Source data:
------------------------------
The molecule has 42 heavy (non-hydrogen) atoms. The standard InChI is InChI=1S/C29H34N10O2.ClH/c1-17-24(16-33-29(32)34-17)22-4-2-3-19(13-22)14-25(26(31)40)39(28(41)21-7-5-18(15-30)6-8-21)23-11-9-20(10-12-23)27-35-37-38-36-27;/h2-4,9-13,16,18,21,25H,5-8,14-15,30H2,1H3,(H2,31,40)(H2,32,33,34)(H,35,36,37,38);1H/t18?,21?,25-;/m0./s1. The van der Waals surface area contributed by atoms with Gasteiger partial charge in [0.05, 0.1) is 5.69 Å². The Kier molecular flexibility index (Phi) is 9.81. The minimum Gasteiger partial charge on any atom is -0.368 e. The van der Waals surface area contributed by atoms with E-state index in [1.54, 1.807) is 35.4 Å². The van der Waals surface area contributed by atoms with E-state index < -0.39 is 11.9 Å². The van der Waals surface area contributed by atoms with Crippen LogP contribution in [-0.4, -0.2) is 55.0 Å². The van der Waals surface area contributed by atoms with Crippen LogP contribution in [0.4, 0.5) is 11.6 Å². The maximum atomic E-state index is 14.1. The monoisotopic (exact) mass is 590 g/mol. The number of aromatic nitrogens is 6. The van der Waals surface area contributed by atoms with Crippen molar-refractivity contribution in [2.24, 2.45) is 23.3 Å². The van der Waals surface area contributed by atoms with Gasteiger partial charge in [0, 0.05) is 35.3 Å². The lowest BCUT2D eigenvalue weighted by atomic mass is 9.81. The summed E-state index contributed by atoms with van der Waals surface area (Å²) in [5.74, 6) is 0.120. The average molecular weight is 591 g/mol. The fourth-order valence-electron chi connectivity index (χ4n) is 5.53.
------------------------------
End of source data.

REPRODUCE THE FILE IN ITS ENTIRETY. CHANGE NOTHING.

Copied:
The molecule has 42 heavy (non-hydrogen) atoms. The standard InChI is InChI=1S/C29H34N10O2.ClH/c1-17-24(16-33-29(32)34-17)22-4-2-3-19(13-22)14-25(26(31)40)39(28(41)21-7-5-18(15-30)6-8-21)23-11-9-20(10-12-23)27-35-37-38-36-27;/h2-4,9-13,16,18,21,25H,5-8,14-15,30H2,1H3,(H2,31,40)(H2,32,33,34)(H,35,36,37,38);1H/t18?,21?,25-;/m0./s1. The van der Waals surface area contributed by atoms with Gasteiger partial charge in [0.05, 0.1) is 5.69 Å². The Kier molecular flexibility index (Phi) is 9.81. The minimum Gasteiger partial charge on any atom is -0.368 e. The van der Waals surface area contributed by atoms with E-state index in [1.54, 1.807) is 35.4 Å². The van der Waals surface area contributed by atoms with E-state index < -0.39 is 11.9 Å². The van der Waals surface area contributed by atoms with Crippen LogP contribution in [-0.4, -0.2) is 55.0 Å². The van der Waals surface area contributed by atoms with Crippen LogP contribution in [0.4, 0.5) is 11.6 Å². The maximum atomic E-state index is 14.1. The monoisotopic (exact) mass is 590 g/mol. The number of aromatic nitrogens is 6. The van der Waals surface area contributed by atoms with Crippen molar-refractivity contribution in [2.24, 2.45) is 23.3 Å². The van der Waals surface area contributed by atoms with Gasteiger partial charge in [0, 0.05) is 35.3 Å². The lowest BCUT2D eigenvalue weighted by atomic mass is 9.81. The summed E-state index contributed by atoms with van der Waals surface area (Å²) in [5.74, 6) is 0.120. The average molecular weight is 591 g/mol. The fourth-order valence-electron chi connectivity index (χ4n) is 5.53.